“We will be doing something different this year.”
So said coach Tom Cable of the Oakland Raiders Defense in 2010. But at the end of Organized Team Activities (OTAs), we are still no clearer on precisely what will be different.
On the face of it, the Raiders are still a 4-3 defense, albeit one lacking size amongst interior lineman and boasting a plethora of linebackers.
O ne intriguing possibility is for the Raiders to dust off a hybrid version of the “46
Defense” made famous by the Chicago Bears in the 1980s under Buddy Ryan.
Oakland has players who are blessed with defensive speed and great man-to-man coverage skills, but the team has been poor at stopping the run. It also plays in a division where most teams have run-dominant offenses.
From a purely logical point of view, stacking the box and forcing teams to pass seems like a sound strategy.
Have the Raiders got the skill-set to pull it off?
A defensive front four of Seymour, Kelly, Henderson, and Shaughnessy/Houston would certainly give the Raiders a solid look. Shaughnessy (or Houston) and Henderson would be solid against the run, allowing Kelly and Seymour to penetrate.
We may see something more exotic amongst the linebackers. The 2009 season ended with Trevor Scott playing as a stand-up linebacker, moving around and looking for mismatches and opportunities to get to the quarterback.
This is likely to continue, which in effect would the give Raiders five linemen going man-to-man against the opponent's offensive line.
This will put all the pressure on a rookie middle linebacker, but Rolando McClain has clearly been brought in to “quarterback” the defense. He should look no further than Mike Singletary for a role model.
He needs to be everywhere on every down. This defense will fall apart without him.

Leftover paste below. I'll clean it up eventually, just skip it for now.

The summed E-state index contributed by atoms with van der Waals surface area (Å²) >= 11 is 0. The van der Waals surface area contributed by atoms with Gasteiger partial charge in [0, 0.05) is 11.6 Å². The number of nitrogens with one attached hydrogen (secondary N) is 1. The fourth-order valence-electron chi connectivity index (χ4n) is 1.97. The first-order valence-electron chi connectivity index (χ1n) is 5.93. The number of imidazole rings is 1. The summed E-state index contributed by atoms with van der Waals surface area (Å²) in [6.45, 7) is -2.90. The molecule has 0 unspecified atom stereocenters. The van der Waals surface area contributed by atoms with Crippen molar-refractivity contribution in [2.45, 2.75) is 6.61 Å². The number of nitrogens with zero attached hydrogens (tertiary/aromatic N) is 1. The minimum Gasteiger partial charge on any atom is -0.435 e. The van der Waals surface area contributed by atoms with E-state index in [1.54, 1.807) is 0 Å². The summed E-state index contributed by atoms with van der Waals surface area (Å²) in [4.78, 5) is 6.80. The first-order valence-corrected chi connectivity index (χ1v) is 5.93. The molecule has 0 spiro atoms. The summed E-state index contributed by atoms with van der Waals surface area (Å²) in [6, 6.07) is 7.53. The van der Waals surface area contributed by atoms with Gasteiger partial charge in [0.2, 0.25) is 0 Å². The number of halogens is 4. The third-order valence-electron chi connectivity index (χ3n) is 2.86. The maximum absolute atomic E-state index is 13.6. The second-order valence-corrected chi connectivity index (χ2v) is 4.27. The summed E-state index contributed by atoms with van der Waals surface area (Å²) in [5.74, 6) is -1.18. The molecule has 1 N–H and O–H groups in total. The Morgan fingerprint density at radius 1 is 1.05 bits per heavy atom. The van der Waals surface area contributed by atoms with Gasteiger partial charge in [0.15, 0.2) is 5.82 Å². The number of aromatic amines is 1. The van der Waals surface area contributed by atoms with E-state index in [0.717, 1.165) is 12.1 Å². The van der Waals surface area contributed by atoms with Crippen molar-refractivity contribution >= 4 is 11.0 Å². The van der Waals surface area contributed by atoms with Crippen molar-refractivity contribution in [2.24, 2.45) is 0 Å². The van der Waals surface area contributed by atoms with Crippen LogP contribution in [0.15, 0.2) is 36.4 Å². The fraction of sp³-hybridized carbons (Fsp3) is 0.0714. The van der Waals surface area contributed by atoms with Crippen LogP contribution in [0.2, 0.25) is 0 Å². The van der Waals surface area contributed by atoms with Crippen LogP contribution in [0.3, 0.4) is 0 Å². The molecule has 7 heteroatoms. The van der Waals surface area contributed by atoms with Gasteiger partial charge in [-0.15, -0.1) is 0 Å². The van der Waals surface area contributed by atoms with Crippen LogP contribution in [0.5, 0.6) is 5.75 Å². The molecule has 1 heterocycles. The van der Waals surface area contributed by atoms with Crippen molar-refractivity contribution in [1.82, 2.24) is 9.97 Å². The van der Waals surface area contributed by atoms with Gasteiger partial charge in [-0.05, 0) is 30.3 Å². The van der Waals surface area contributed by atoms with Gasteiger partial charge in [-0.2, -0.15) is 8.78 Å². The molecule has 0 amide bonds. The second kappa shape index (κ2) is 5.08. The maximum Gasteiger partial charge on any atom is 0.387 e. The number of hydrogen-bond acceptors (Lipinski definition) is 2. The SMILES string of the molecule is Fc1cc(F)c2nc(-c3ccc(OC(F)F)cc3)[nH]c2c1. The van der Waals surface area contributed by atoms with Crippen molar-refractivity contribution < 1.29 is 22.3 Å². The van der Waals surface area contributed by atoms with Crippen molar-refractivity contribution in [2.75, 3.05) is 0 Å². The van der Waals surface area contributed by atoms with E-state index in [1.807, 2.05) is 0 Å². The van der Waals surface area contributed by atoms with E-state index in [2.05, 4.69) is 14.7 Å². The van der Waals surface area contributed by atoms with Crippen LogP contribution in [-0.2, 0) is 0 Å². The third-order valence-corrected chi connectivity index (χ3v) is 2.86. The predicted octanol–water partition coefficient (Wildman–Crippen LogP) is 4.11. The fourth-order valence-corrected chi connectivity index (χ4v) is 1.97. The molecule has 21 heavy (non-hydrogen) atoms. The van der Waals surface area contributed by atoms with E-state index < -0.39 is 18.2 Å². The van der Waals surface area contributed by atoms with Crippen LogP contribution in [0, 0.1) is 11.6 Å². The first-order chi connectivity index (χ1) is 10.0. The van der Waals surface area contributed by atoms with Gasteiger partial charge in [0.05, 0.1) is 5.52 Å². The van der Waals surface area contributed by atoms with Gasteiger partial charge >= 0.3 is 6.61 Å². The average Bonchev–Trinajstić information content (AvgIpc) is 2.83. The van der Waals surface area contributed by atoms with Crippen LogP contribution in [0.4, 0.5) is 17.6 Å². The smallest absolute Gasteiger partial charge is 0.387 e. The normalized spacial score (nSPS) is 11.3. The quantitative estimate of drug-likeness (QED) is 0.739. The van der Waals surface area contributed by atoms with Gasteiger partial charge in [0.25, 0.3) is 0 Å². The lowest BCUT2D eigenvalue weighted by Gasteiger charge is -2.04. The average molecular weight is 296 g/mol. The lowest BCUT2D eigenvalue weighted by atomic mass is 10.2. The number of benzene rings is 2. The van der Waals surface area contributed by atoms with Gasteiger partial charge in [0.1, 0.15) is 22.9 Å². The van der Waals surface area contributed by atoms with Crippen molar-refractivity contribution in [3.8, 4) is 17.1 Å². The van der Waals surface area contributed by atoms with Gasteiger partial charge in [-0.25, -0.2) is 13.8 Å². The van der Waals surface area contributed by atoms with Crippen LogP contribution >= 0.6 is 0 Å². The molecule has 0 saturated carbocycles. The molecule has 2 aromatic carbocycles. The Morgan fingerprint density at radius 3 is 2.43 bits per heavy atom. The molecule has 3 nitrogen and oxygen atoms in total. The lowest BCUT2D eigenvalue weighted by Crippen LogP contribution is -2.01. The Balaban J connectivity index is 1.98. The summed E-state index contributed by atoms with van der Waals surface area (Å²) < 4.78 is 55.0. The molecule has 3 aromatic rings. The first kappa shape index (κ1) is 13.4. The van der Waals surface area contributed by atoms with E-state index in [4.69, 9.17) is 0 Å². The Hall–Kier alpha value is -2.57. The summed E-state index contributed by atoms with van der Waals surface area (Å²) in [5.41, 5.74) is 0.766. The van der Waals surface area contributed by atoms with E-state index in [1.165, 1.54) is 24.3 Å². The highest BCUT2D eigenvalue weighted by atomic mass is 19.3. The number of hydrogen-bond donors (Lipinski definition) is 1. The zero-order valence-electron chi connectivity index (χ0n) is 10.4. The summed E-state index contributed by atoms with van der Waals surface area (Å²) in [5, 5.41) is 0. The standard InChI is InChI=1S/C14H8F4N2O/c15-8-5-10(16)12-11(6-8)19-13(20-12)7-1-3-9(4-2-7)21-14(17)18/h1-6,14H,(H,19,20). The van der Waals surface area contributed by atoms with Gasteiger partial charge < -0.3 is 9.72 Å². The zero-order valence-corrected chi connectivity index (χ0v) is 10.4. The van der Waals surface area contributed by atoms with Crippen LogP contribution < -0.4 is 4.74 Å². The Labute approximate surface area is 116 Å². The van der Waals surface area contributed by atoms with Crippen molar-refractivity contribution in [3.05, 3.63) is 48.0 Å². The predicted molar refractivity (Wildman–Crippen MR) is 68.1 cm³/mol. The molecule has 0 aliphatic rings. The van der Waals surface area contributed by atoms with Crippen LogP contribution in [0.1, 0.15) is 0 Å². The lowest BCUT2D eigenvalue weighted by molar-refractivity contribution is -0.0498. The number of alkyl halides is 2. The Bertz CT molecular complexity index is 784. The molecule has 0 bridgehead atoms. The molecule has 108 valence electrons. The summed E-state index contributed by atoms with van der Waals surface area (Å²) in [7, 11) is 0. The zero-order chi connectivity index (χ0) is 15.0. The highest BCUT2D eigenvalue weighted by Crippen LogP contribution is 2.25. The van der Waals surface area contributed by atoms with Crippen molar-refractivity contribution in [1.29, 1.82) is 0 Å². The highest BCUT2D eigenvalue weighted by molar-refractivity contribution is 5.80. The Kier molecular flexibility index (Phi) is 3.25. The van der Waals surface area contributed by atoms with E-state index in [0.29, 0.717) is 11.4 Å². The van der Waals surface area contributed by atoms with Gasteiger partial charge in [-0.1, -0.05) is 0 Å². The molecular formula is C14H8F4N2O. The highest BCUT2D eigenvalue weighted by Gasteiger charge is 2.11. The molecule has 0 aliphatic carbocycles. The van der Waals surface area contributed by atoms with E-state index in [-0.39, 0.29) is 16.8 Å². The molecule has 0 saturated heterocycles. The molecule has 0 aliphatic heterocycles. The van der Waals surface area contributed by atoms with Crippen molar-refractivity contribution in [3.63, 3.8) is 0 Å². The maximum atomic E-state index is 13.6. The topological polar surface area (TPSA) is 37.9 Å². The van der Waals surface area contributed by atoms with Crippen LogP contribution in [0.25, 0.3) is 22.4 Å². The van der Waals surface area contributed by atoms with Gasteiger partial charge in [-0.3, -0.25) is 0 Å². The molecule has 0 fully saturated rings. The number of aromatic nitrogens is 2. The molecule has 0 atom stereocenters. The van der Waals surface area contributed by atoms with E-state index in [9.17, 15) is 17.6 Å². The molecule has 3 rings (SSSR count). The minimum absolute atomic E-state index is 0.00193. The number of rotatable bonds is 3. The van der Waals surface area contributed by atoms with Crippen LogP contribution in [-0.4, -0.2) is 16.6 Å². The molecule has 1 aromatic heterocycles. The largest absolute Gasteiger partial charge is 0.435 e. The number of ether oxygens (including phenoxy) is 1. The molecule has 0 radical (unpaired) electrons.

The other linebacker will be Kamerion Wimbley, Quentin Groves or Thomas Howard, depending on down and distance. This will give Oakland great depth and versatility to win matchups with the opponent's personnel.
The finishing touches to this scheme will come from the secondary, where the strong-tackling Tyvon Branch would play “in the box” to provide run support. The ever-improving Michael Huff would then get to show off his coverage skills by playing as a deep safety.
There would be even more emphasis on Asomugha, Johnson and Routt playing man-to-man, but this is what the Raiders love and is why they are paying these guys so much money.
This hyper-aggressive defense will rely on McClain being every bit as good as his reputation. He must get everyone lined up correctly and understanding their roles. It is an almost completely man-for-man defense, with the linemen playing the o-line, the linebackers and Branch playing the running backs and tight-ends, and the cornerbacks (plus Huff) playing the receivers.
If it works we may be talking of John Marshall and his “55-defense” the way we do about Buddy Ryan and his “46 defense.”
It's going to be exciting, so buckle up!